It’s been nearly 24-hours since Mitch Seavey rolled into Huslia. His team has been basking in the sun all day. Adding Mitch’s start differential to the 24-hour rest, he’ll be eligible to depart Huslia at 22:12 Friday evening. That’s a prime departure time for a cool nighttime run. Mitch still has to take his 8 hour Yukon rest so don’t put him in the lead just yet. Mitch completed his first Iditarod in 1982. He has 23 starts and 22 finishes. He’s been in the top ten 14 times with two championships.
It’s tricky business deciphering the leader board until all teams have taken the Yukon rest and the 24-hour rest. The required rest at White Mountain is really equalized between all teams as it’s at the same distance from the finish. From here to Nome it’ll be a chessboard. Who makes what move when. There’ll be lots of strategy, some speed play and tweaking of rest times. Above all, don’t forget that Mother Nature can and will play her trump card. The best planned strategy, the fastest dogs and the most perfectly executed race plan can become irrelevant very quickly when Mother Nature takes over.
Other teams currently doing the 24-hour rest in Huslia include Nicolas Petit, Jessie Royer, Michelle Phillips, Ralph Johannessen, Jason Mackey, John Baker, Katherine Keith, Hugh Neff, Noah Burmeister and Hans Gott.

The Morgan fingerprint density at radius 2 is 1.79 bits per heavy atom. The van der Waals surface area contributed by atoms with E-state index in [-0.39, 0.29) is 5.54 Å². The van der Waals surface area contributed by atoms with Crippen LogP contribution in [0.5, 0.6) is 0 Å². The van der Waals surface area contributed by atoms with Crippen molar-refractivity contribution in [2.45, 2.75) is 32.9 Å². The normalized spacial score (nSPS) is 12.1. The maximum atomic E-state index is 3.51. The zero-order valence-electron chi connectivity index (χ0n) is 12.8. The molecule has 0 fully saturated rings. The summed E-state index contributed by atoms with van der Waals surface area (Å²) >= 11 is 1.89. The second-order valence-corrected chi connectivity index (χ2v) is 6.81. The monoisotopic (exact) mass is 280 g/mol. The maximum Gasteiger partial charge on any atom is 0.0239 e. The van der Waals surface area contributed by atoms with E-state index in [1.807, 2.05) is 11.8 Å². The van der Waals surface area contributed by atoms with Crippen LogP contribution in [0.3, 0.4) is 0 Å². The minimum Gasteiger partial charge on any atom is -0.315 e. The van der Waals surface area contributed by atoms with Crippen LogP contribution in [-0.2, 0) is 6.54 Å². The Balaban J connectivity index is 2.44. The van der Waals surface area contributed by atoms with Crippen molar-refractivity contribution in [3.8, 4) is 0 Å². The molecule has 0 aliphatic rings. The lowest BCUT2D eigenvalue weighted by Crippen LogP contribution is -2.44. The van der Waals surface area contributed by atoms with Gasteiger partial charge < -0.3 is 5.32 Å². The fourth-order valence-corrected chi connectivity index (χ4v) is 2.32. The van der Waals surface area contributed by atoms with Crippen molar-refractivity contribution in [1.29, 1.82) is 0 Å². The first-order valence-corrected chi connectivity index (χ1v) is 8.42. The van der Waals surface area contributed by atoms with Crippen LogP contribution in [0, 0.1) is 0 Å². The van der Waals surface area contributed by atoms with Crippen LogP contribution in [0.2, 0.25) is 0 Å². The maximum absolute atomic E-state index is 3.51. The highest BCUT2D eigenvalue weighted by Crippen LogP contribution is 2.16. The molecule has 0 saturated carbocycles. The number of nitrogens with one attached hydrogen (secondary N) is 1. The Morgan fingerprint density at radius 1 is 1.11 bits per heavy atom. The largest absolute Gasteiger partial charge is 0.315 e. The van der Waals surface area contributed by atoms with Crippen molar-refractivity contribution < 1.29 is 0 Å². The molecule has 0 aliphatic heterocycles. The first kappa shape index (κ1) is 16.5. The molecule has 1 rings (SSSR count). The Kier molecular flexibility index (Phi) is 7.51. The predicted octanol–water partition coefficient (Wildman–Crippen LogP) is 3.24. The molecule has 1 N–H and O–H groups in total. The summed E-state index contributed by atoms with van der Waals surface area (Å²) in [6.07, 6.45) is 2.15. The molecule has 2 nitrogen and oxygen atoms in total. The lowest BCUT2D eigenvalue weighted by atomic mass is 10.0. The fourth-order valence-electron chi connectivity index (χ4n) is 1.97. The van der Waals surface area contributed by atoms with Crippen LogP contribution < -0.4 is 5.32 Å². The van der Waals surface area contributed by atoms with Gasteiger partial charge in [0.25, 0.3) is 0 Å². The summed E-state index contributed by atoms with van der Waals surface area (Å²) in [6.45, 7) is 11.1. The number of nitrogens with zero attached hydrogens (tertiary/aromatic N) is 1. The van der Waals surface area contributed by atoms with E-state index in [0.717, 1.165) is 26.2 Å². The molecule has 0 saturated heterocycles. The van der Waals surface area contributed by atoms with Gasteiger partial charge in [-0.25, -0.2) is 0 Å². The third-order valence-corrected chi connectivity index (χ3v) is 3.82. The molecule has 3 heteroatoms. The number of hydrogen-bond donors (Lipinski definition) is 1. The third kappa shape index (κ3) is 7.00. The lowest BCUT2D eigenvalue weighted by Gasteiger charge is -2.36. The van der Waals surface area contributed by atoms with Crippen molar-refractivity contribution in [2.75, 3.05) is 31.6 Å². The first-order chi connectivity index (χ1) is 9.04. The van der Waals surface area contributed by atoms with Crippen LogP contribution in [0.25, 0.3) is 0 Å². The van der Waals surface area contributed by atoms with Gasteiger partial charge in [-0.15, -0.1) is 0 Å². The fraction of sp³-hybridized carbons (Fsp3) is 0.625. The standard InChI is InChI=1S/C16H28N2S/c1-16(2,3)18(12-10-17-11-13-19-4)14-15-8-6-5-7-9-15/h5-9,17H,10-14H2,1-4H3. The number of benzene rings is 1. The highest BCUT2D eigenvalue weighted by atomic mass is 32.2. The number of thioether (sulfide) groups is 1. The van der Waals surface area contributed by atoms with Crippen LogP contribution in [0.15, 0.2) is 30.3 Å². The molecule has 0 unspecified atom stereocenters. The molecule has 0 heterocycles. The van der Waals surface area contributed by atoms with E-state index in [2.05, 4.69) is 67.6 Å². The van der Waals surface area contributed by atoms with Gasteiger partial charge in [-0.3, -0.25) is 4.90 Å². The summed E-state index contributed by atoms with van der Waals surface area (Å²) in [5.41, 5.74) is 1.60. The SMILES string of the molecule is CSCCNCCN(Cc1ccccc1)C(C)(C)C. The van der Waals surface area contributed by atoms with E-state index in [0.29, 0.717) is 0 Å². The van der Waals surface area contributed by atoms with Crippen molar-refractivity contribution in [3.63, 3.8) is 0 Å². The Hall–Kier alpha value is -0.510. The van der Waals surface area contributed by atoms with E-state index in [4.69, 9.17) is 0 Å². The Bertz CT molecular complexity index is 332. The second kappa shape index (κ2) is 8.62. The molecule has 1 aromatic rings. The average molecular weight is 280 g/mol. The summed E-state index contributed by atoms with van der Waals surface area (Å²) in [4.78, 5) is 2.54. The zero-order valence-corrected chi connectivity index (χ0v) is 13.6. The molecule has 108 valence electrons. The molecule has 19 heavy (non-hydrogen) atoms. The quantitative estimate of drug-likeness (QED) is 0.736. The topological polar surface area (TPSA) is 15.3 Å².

Nicolas Petit is fresh off that wonderful 5-course meal served by the Lakefront Anchorage executive chef for being first to the Yukon. Nicolas has probably thought of 100 ways to spend the $3,500 freshly minted $1 bills he received with the award. Petit ran his first Iditarod in 2011. He’s has six starts with 5 finishes. He’s been in the top 10 three times. Sixth is his highest finish.
Jessie Royer who just finished the Yukon Quest has completed 14 Iditarod races with no scratches. Her best finish has been fourth place. She’s been in the top ten five times. Along with sled dogs, Jessie has worked extensively with horses as a wrangler and horse teamster. She started learning about dogs from 4-time Iditarod Champion Doug Swingley. Jessie won the Montana Race to the Sky at the age of 17. She’s also won the invitational La Grande Odyssée in France in 2005. She’s scheduled to depart Huslia at 05:08 on Saturday morning.